Robert Mennell
@skatcat31
Oct 04 2017 15:58
@kurtmilam I'm curious what optomizations you mean?
@JAForbes inlining in build tools would be nice. At that point I still have a problem with +> being confusing. I'd rather have it be a function of native code, and at that point a compiler would still be able to inline it(or at least should be able too... If they don't I'd be very sad)
Kevin Wallace
@kedashoe
Oct 04 2017 16:36
@afhole see webpack/webpack#5435
Brad Compton (he/him)
@Bradcomp
Oct 04 2017 16:44
@aaronmcadam What do you mean?
@ram-bot
const ls = ['c', 'C', 'a', 'bet', 'zed'];

sortBy(toLowerCase)(ls);
ram-bot
@ram-bot
Oct 04 2017 16:45
toLowerCase is not defined
Brad Compton (he/him)
@Bradcomp
Oct 04 2017 16:45
@ram-bot
const ls = ['c', 'C', 'a', 'bet', 'zed'];

sortBy(toLower)(ls);
ram-bot
@ram-bot
Oct 04 2017 16:45
[ 'a', 'bet', 'c', 'C', 'zed' ]
Robert Mennell
@skatcat31
Oct 04 2017 16:57

@JAForbes with your decorator, wouldn't it be nice to just have a single : to the left so you can

f +> : g +> h;
// versus

f +> :g: +> :h:;
//or
 f +> : g +> h :;

Assuming something interim returns another promise it's then just another : instead of a pair enclosing

Alec
@alavkx
Oct 04 2017 18:44
What would be the appropriate construct to use for..
When true, append, else nothing
I'm trying to use
map(when(predicate, o(append, x => ({...})), but when returns identity when false.
I'm assuming I should be using something other than map here
Brad Compton (he/him)
@Bradcomp
Oct 04 2017 18:50
Can you give an example, it sounds like you want filter
Alec
@alavkx
Oct 04 2017 20:22

This is my best effort so far, still broken. It will pollute the list with key value pairs returned by the identity when R.when is false
I've been kind of boggled on how to handle branching logic in this scenario

o is compose, and pairKey and pairValue are x => x[0] and x => x[1] respectively

Brad Compton (he/him)
@Bradcomp
Oct 04 2017 20:22
Sorry, I was out for a bit
looking now
Alec
@alavkx
Oct 04 2017 20:22
No worries
Brad Compton (he/him)
@Bradcomp
Oct 04 2017 20:26

So you have an object, and you break it into pairs. For each pair you are creating this object:

{
      id: val.measureId,
      displayName: val.displayString,
      parentId: val.length >= 2 || existsIn("nonVariableGroup", key)
        ? val.variableGroup + "dg" : null,
    }

and also you want to create a list of these:

{
            id: x + "dg",
            displayName: x,
            parentId: null,
         }

for each item that has a value with a length less than or equal to 1, and then you want to concat those two lists together>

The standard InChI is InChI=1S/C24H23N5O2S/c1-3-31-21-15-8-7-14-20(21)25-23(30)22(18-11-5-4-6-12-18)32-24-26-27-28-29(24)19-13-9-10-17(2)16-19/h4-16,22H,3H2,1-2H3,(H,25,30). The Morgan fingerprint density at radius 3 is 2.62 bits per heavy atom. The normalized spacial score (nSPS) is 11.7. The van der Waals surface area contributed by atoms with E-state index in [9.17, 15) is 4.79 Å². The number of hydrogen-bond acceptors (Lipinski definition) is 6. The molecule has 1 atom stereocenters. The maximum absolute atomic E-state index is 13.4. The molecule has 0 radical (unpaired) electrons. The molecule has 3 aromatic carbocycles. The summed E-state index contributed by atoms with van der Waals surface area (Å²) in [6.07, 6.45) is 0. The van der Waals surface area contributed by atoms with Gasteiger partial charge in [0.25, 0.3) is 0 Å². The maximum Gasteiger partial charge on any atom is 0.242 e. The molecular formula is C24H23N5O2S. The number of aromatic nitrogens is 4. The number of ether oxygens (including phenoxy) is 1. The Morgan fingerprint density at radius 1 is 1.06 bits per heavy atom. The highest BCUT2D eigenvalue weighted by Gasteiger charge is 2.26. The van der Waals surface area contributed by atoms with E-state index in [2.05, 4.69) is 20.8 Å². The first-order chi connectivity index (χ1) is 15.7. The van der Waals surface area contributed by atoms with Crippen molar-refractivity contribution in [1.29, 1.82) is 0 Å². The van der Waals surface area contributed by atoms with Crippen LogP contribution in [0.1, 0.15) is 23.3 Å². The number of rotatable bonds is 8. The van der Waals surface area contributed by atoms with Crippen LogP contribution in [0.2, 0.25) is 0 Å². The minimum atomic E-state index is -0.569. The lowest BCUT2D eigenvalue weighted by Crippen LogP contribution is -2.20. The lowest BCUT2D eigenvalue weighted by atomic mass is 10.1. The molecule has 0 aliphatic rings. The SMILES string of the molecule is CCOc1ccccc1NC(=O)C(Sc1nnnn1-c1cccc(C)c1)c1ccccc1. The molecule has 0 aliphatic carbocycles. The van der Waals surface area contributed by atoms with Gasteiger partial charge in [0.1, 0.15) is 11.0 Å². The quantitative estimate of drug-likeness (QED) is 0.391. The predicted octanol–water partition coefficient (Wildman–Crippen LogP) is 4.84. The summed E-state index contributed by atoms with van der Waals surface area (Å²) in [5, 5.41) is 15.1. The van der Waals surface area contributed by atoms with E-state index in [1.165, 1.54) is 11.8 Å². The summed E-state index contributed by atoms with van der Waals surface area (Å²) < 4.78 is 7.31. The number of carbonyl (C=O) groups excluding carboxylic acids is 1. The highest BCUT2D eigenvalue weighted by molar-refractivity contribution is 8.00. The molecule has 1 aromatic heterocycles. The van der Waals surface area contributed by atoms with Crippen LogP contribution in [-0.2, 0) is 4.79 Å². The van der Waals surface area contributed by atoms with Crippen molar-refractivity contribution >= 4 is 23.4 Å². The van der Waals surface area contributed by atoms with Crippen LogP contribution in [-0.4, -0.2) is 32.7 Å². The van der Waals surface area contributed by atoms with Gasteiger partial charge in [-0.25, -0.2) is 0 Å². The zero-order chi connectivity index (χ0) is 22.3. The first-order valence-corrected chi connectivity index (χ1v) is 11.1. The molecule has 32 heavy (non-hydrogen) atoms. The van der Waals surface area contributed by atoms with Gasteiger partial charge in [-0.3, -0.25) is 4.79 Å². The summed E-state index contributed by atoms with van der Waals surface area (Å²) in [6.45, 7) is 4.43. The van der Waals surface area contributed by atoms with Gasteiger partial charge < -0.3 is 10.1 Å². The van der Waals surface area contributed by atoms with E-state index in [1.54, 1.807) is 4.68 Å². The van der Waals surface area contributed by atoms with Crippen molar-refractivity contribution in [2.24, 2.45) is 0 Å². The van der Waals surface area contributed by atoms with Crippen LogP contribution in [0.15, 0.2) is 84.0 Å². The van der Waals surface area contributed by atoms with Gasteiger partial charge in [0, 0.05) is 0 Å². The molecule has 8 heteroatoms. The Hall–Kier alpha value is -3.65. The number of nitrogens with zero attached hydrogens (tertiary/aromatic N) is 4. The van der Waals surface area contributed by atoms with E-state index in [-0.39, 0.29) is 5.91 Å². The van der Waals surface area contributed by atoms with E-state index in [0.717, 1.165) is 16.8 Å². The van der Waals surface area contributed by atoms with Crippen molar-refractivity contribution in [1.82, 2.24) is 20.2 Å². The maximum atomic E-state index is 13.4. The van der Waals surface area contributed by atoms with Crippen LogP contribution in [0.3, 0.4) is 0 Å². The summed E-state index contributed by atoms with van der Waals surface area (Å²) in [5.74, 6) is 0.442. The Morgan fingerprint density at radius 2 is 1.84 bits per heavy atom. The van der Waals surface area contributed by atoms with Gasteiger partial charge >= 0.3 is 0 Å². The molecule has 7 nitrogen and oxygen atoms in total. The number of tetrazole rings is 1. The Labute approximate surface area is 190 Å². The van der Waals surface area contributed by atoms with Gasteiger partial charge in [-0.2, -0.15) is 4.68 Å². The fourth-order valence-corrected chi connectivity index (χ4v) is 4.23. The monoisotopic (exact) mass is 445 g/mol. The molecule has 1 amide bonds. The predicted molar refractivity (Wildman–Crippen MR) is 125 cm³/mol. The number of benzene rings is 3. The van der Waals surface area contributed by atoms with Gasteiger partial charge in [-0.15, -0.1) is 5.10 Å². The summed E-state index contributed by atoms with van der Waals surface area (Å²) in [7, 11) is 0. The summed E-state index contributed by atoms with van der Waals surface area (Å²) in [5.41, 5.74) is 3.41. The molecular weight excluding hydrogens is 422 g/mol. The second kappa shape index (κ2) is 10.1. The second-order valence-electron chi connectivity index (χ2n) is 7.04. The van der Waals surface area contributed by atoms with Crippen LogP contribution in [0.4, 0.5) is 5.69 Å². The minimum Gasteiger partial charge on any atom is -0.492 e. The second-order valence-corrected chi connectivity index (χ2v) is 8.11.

Alec
@alavkx
Oct 04 2017 20:26
correct
I think my issue stems from me not understanding how to use reduce in a point free fashion
Brad Compton (he/him)
@Bradcomp
Oct 04 2017 20:32
One thing to note is that you can't use o to compose 3 functions
R.o
Alec
@alavkx
Oct 04 2017 20:33
o woops
Brad Compton (he/him)
@Bradcomp
Oct 04 2017 20:37
R.propSatisfies
Alec
@alavkx
Oct 04 2017 20:40
fixed :)
Brad Compton (he/him)
@Bradcomp
Oct 04 2017 20:43
Nicely done
here is what I was working on
I like to break things apart into atoms I can put together
that way it's easier to see what's going on at each layer of abstraction
Alec
@alavkx
Oct 04 2017 20:44
Ah that's quite a bit easier to read
Brad Compton (he/him)
@Bradcomp
Oct 04 2017 20:44
So I have functions like mapper and createItem (both terrible names) that work on the data, and then the others work on the structures
Alec
@alavkx
Oct 04 2017 20:47
The mapAndFilter helper is the bit I was missing. Curious if there is a name for this abstraction. I figured there was some dusty function in the corner of Ramda I couldn't put my finger on
Brad Compton (he/him)
@Bradcomp
Oct 04 2017 20:49
I mean, I am sure there is a name for it in haskell :stuck_out_tongue:
Alec
@alavkx
Oct 04 2017 20:51
Ha, like most things. Came across "Zygohistomorphic Prepromorphism" the other day. Quite a trip
Thanks for the help :D
Jason Shin
@JasonShin
Oct 04 2017 22:16
guys
do you think Async/Await is monadic?
or in otherword
can you write pure functions using it?
James Forbes
@JAForbes
Oct 04 2017 23:29

@skatcat31 I've advocated for your exact position before, e.g. "why couldn't the compose function be inlined?" It definitely could but with less guarantees than syntax provides simply because syntax focuses on one thing. That means implementer's do not need to consider cross cutting concerns. Build tools I think can take a lot more risk than engines because you can configure them to meet your intent instead of globally configure them for every developers intent.

As for the :x: syntax, I wasn't even really proposing that :D that was just to demonstrate that we could easily add async function support later with a lift operator, so there's no reason to complicate +>. But... maybe it's a good idea I'm not sure. I think a single : on the left could work but might be confusing because of ternaries.